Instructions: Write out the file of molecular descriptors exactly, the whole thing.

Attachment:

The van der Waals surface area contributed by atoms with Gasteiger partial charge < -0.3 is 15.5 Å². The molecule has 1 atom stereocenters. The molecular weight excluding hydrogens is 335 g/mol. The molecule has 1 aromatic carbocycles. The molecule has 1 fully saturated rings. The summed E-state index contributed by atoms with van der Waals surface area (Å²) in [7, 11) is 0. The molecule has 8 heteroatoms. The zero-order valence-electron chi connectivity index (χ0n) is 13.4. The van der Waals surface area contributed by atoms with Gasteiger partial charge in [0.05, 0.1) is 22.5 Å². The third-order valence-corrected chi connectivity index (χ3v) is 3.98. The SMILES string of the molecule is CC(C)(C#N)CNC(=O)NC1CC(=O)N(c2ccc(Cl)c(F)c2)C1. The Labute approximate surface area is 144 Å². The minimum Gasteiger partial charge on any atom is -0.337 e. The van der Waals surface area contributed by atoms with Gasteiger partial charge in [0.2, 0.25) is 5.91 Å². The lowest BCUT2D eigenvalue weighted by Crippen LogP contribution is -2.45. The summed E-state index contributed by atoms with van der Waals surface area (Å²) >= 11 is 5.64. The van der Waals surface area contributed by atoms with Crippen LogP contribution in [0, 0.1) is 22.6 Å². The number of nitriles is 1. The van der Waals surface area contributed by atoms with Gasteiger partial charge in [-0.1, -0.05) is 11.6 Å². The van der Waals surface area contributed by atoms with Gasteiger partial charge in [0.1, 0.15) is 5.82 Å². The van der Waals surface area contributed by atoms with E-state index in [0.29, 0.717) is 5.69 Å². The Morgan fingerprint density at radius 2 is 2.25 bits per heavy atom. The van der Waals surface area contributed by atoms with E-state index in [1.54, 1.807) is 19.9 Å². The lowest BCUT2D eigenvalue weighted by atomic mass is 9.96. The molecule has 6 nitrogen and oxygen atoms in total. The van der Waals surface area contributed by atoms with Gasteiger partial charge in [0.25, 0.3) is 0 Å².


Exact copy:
The van der Waals surface area contributed by atoms with Gasteiger partial charge < -0.3 is 15.5 Å². The molecule has 1 atom stereocenters. The molecular weight excluding hydrogens is 335 g/mol. The molecule has 1 aromatic carbocycles. The molecule has 1 fully saturated rings. The summed E-state index contributed by atoms with van der Waals surface area (Å²) in [7, 11) is 0. The molecule has 8 heteroatoms. The zero-order valence-electron chi connectivity index (χ0n) is 13.4. The van der Waals surface area contributed by atoms with Gasteiger partial charge in [0.05, 0.1) is 22.5 Å². The third-order valence-corrected chi connectivity index (χ3v) is 3.98. The SMILES string of the molecule is CC(C)(C#N)CNC(=O)NC1CC(=O)N(c2ccc(Cl)c(F)c2)C1. The Labute approximate surface area is 144 Å². The minimum Gasteiger partial charge on any atom is -0.337 e. The van der Waals surface area contributed by atoms with Gasteiger partial charge in [0.2, 0.25) is 5.91 Å². The lowest BCUT2D eigenvalue weighted by Crippen LogP contribution is -2.45. The summed E-state index contributed by atoms with van der Waals surface area (Å²) >= 11 is 5.64. The van der Waals surface area contributed by atoms with Crippen LogP contribution in [0, 0.1) is 22.6 Å². The number of nitriles is 1. The van der Waals surface area contributed by atoms with Gasteiger partial charge in [-0.1, -0.05) is 11.6 Å². The van der Waals surface area contributed by atoms with Gasteiger partial charge in [0.1, 0.15) is 5.82 Å². The van der Waals surface area contributed by atoms with E-state index in [0.29, 0.717) is 5.69 Å². The Morgan fingerprint density at radius 2 is 2.25 bits per heavy atom. The van der Waals surface area contributed by atoms with E-state index in [1.54, 1.807) is 19.9 Å². The lowest BCUT2D eigenvalue weighted by atomic mass is 9.96. The molecule has 6 nitrogen and oxygen atoms in total. The van der Waals surface area contributed by atoms with Gasteiger partial charge in [0.25, 0.3) is 0 Å².